“It’s feels surreal,” said Ellis who grew up as a below-the-knee amputee. “I grew up competing, but to be asked to represent your country at something on this huge of a scale, it’s unbelievable. I get goose bumps just thinking about it. ”
Sitting volleyball is played on a smaller court and uses a lower net than standing volleyball. At all times, the player’s pelvis must be in contact with the ground, and service blocks and attacks are allowed. Athletes with any physical impairment are eligible to compete in sitting volleyball.
“I’ve played both sitting and standing volleyball and sitting volleyball is much more difficult,” Ellis said. “It’s an incredibly exciting and physically-demanding sport.”
Ellis has worked as a dispatcher for about a year and recently received her primary care paramedic licence. She credits her competitive sports background with helping her excel on the front-lines.
“There are a lot of similarities between the two worlds. You need to be focused, be able to multi-task, make quick analytical decisions, and work seamlessly with your teammates to succeed both on the court and on the front-lines.”
Growing up playing competitive sports also helps Ellis manage stress and maintain a healthy work-life balance.
“I really love my job. I love helping take care of people, but it’s definitely a hard job,” she said. “I’ve learned from all my years competing that you need to apply the same focus to your work that you do to your life, otherwise you can just burn out.”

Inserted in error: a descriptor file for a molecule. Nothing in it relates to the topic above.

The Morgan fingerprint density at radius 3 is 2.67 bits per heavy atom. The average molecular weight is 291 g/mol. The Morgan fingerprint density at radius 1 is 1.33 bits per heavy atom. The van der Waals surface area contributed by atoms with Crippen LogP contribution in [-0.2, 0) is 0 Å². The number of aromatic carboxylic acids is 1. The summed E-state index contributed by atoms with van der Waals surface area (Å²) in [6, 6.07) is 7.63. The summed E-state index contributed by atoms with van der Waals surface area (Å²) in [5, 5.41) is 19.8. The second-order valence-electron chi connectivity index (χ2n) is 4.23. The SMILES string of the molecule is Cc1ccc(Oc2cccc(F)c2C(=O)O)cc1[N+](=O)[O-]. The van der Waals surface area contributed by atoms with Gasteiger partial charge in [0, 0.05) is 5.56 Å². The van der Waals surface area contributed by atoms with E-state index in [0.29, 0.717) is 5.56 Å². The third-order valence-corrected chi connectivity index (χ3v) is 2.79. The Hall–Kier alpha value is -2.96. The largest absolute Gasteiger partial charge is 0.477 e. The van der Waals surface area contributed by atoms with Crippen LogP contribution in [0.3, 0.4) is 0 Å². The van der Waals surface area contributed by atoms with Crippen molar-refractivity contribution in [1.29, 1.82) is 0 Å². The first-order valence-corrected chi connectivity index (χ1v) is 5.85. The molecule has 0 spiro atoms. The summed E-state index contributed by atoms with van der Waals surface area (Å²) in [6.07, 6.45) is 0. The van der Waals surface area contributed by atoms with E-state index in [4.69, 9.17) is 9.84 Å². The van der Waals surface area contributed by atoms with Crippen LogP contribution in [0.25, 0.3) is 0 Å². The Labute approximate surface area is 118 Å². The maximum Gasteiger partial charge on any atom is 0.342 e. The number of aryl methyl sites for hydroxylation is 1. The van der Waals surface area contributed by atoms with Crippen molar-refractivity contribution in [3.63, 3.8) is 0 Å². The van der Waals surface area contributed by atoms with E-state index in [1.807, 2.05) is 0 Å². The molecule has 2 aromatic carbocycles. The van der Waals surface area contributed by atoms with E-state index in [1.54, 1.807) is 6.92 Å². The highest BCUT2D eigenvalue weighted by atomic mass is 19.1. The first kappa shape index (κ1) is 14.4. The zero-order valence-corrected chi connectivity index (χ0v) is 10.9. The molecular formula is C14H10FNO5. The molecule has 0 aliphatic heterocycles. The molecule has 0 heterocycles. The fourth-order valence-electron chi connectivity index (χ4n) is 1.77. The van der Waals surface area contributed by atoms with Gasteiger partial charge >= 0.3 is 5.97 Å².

Ellis’ success on the court stems from an unfettered training regimen. She trains with her team in Edmonton as well as on her own at the gym, on the court and studying game tapes. She says Team Canada is an underdog in the group of eight teams competing.
“We’re excited to upset a lot of teams this year,” she said. “We’ve got some amazing athletes and we’re all ready to prove ourselves and make our country proud.”
Ellis says her colleagues don’t necessarily believe her when she says she is heading to the Paralympics.
“I have a prosthetic leg and wear pants to work so I don’t think a lot of people think of me as disabled,” she said. “I was never brought up as a disabled athlete and I think that’s helped me succeed in my sport, too. I don’t think about my limitations, I think about putting in the work.”
Congratulations Danielle on this incredible achievement and best of luck in Rio!